The study is part of the project “Strengthening Civil Society in National Climate Policy“, which is funded by the German Federal Ministry for the Environment, Nature Conservation and Nuclear Safety (BMU) as part of the International Climate Initiative (IKI).

Civic space for participation in climate policies

04. November 2020

In 2015, many countries, including Colombia, Georgia and Ukraine, agreed
on the Paris Agreement to limit global warming and its impacts. However, current national
commitments (Nationally Determined Contributions – NDCs) are inadequate to keep the
rise in global temperature in this century well below 1.5 °C above pre-industrial levels. Time
is running out, and rapid and far-reaching shifts across all sectors are required. Civil society
actors play a crucial role in developing and implementing climate policies because they act as
watchdogs and advocates for a fair socio-environmental transformation. The scope of their
activities and advocacy work ranges from raising awareness about climate change, building
capacity, supporting climate change mitigation and adaptation activities to conducting research,
developing strategies and measures, and influencing concrete climate policies.

The purpose of the study “Civic space for participation in climate policies in Colombia,
Georgia and Ukraine” was to investigate the environment and conditions for climate-related
participation, such as the legal framework for participation, as well as concrete practices
of participatory policy making in Colombia, Georgia and Ukraine. The analysis explores how
national civil society is being involved in political processes related to the Paris Agreement. The
focus thereby lies on organised groups, rather than individuals and the general public. Are civil
society organisations involved in the development of climate-relevant national plans, strategies
and other document? Are there good examples or good approaches of participation that enable
civil society actors to effectively influence national political processes and raise ambition in
climate matters? The study also identifies concrete country-specific barriers that hamper or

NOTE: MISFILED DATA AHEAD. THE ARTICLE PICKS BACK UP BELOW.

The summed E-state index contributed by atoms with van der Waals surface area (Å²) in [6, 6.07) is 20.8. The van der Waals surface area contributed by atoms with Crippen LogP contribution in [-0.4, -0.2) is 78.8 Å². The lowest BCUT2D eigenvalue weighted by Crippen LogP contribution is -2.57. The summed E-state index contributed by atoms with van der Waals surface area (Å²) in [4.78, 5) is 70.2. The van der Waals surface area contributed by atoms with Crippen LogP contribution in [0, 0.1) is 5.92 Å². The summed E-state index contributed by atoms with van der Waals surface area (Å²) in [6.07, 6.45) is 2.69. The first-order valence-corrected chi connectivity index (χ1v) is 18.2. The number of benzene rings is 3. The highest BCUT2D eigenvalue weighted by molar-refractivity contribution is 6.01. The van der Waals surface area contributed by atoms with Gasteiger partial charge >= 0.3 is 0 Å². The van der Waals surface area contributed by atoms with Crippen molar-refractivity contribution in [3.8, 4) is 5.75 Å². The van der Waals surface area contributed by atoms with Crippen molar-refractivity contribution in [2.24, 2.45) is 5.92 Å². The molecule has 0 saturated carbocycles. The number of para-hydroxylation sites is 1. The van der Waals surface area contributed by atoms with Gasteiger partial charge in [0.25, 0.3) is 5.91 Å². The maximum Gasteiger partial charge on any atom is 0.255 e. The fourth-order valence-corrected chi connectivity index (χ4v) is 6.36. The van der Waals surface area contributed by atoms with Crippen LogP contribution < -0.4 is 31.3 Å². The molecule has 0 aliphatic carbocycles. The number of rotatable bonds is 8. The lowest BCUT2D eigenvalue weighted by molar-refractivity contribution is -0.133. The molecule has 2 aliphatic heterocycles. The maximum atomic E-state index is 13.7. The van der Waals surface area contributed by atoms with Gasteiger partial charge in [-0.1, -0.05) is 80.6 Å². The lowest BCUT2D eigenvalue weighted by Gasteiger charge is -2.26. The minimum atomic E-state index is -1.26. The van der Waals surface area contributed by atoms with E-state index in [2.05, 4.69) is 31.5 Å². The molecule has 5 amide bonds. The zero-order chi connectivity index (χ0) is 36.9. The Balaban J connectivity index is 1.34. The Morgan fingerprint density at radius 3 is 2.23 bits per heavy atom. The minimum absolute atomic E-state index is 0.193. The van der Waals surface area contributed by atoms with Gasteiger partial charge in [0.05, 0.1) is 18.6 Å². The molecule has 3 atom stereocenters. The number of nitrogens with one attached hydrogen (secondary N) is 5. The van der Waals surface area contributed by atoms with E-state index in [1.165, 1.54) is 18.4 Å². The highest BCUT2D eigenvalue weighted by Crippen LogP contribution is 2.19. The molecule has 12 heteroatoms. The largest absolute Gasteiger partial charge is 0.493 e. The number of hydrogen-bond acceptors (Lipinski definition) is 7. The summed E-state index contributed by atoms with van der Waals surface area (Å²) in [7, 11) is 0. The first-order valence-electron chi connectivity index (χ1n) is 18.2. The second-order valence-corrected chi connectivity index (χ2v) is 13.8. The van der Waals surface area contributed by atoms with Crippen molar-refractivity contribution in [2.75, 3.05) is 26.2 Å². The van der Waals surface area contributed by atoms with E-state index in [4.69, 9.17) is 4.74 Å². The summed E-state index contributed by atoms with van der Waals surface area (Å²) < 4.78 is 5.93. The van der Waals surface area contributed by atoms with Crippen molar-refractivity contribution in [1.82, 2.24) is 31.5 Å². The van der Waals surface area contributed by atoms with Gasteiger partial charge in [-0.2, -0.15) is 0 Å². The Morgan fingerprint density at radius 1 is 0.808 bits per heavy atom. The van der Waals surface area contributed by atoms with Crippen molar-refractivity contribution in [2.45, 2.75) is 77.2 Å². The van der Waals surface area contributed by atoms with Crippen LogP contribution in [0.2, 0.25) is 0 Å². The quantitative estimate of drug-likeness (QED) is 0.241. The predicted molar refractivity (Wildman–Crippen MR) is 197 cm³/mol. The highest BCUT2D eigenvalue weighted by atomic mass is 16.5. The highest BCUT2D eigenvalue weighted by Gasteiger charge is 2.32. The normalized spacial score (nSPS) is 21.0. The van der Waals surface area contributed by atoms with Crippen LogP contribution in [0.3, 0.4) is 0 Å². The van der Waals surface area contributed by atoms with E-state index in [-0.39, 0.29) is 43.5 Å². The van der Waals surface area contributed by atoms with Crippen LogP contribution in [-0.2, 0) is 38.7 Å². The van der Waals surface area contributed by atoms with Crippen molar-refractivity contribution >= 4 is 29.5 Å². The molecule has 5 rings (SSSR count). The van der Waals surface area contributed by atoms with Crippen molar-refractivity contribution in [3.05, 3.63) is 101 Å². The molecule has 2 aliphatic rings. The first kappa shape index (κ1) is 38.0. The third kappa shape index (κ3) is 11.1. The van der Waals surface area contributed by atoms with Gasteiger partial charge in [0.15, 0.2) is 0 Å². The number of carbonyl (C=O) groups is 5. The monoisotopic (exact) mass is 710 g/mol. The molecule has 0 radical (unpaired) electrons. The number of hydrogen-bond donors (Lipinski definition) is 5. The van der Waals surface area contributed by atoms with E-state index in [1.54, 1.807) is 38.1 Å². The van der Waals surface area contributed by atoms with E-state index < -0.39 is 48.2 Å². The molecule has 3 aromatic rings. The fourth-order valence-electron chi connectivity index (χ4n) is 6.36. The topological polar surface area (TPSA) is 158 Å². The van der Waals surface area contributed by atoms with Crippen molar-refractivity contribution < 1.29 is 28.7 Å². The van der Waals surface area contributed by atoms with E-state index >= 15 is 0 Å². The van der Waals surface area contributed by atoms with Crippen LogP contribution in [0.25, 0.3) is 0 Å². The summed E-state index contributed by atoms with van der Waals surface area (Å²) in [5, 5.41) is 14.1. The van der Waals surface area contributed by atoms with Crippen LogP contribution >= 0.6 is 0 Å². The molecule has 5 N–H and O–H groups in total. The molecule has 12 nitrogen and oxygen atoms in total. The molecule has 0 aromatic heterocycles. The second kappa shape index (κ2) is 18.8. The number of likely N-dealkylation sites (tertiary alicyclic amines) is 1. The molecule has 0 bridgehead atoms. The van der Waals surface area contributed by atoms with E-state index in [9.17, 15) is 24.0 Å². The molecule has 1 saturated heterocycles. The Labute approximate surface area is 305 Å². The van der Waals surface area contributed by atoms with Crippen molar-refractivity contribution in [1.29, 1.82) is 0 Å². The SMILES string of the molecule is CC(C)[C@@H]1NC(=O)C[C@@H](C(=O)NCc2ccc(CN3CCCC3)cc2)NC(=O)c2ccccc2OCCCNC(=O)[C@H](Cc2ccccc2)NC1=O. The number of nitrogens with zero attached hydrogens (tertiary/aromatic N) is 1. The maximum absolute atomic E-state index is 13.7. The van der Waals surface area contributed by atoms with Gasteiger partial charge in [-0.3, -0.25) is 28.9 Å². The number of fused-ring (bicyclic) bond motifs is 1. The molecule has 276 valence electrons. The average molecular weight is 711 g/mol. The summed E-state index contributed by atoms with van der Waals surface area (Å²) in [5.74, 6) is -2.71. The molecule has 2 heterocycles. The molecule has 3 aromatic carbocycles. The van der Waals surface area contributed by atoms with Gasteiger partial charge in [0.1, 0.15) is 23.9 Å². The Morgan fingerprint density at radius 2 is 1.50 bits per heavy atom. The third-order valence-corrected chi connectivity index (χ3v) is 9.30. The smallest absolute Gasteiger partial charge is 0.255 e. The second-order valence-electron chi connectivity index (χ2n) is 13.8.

avoid meaningful, effective and long-term participation, and gives advice for overcoming these
barriers. Furthermore, the study examines selected examples of good practice in climate-related
participation from eight other countries around the world.

The full study can be downloaded here:

Larissa Donges, Fabian Stolpe, Franziska Sperfeld, Sarah Kovac (2020):
Civic space for participation in climate policies in Colombia, Georgia and Ukraine. Independent Institute for Environmental Issues. Berlin. ISBN 978-3-935563-42-0


The study is part of the project Strengthen Civil Society for the implementation of national climate policy. The project is funded by the Federal Ministry for the Environment, Nature Conservation, Building and Nuclear Safety (BMUB) as part of the International Climate Initiative (IKI).

Visions for green urban development in Hue (Vietnam)

2. November 2020

On 31st October, 2020, the GreenCityLabHuế project organized the first stakeholder workshop to discuss the scenario development for the implementation of nature-based solutions in the city of Hue. The workshop was organized with the technical guidance from the Humboldt-Universität zu Berlin (HUB) and the Independent Institute for Environmental Issues (UfU) and hosted by the Vietnamese partners, the Mientrung Institute for Scientific Research (MISR), the Thua Thien Hue Institute for Development Studies (HueIDS) and the Faculty of Architecture, Hue University of Sciences (HUSC), at the A1 Auditorium of the Hue University of Sciences.

The stakeholder workshop forms part of the co-design and co-learning process to develop future scenarios for green and blue infrastructure development in Hue. It is crucial to adapt important steps of the modelling process to local conditions, and to select the sites for nature-based solution (NBS) modelling at site-level in the following research and development project phase. The team of the GreenCityLabHuế project would like to thank all stakeholders for their support and contributions.